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Buddhism in Central Asia

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Although Buddhism never developed a missionary movement, Buddha's teachings nevertheless spread far and wide on the Indian subcontinent and from there throughout Asia. In each new culture it reached, the Buddhist methods and styles were modified to fit the local mentality, without compromising the essential points of wisdom and compassion. Buddhism, however, never developed an overall hierarchy of religious authority with a supreme head. Each country to which it spread developed its own forms, its own religious structure and its own spiritual head. The most well-known and internationally respected of these authorities at present is His Holiness the Dalai Lama of Tibet.

The Theravada tradition spread from India to Sri Lanka and Burma in the third century B.C.E., and from there to Yunnan in southwest China, Thailand, Laos, Cambodia, Vietnam and Indonesia. Pockets of Indian merchants practicing Buddhism were soon found on the coast of the Arabian Peninsula and even as far as Alexandria, Egypt. The Theravada spread from that time to modern-day Pakistan, Kashmir, Afghanistan, eastern and coastal Iran, Uzbekistan, Turkmenistan and Tajikistan. These were the ancient states of Gandhara, Bactria, Parthia and Sogdia. From this base in Central Asia, they spread further in the second century C.E. to East Turkistan (Xinjiang) and further into China, and in the late seventh century to Kyrgyzstan and Kazakhstan. These forms of Hinayana were later combined with Mahayana aspects that also came from India so that Mahayana eventually became the dominant form of Buddhism in most of Central Asia.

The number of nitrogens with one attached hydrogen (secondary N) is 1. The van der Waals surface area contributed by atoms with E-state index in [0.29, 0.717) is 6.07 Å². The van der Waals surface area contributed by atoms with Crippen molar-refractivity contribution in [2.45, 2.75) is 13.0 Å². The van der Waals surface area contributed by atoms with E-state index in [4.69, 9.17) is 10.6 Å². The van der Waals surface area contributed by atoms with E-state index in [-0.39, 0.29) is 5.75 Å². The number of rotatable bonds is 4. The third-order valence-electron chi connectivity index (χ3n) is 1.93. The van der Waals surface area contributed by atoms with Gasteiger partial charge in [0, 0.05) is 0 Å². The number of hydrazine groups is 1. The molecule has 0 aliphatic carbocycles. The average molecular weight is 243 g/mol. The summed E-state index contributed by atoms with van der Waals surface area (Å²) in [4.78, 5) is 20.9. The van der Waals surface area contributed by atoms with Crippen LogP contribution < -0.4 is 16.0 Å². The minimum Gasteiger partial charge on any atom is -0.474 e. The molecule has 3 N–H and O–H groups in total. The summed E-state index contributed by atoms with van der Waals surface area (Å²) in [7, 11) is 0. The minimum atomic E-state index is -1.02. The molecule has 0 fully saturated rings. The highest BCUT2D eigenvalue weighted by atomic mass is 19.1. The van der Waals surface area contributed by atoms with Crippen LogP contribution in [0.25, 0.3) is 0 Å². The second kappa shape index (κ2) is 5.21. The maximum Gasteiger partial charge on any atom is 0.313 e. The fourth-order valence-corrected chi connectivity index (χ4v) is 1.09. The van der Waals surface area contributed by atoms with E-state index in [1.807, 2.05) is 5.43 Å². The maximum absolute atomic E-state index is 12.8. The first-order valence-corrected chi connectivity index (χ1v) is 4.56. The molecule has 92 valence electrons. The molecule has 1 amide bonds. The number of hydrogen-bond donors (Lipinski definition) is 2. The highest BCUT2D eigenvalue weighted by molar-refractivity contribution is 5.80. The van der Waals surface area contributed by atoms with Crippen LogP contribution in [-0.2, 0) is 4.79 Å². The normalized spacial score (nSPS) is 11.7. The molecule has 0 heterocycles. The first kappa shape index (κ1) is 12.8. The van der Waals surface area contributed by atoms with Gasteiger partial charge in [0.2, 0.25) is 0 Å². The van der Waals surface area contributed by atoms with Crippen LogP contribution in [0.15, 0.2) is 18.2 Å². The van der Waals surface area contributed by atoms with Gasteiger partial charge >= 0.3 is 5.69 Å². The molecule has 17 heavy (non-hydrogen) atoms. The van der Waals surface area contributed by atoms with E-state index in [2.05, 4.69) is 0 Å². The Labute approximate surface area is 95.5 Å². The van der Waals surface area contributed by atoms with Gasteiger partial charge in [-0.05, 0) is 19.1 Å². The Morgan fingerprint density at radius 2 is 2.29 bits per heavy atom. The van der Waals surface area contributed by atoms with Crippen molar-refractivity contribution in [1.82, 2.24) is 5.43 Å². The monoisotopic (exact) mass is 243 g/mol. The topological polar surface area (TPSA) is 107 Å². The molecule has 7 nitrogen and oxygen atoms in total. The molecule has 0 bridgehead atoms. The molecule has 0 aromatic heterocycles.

The Chinese form of Mahayana later spread to Korea, Japan and Vietnam. Another early wave of Mahayana, mixed with Shaivite forms of Hinduism, spread from India to Nepal, Indonesia, Malaysia and parts of South East Asia starting in about the fifth century. The Tibetan Mahayana tradition, which, starting in the seventh century, inherited the full historical development of Indian Buddhism, spread throughout the Himalayan regions and to Mongolia, East Turkistan, Kyrgyzstan, Kazakhstan, northern Inner China, Manchuria, Siberia and the Kalmyk Mongol region near the Caspian Sea in European Russia.

In Kazakhstan, Kyrgyzstan, Tajikistan, Turkmenistan, and Uzbekistan, the percent who are Buddhist is only 0.1% to 0.6%. In Mongolia, however, with its close proximity to China and Tibet, about 94% are Buddhist.

See also


Dharma Wheel
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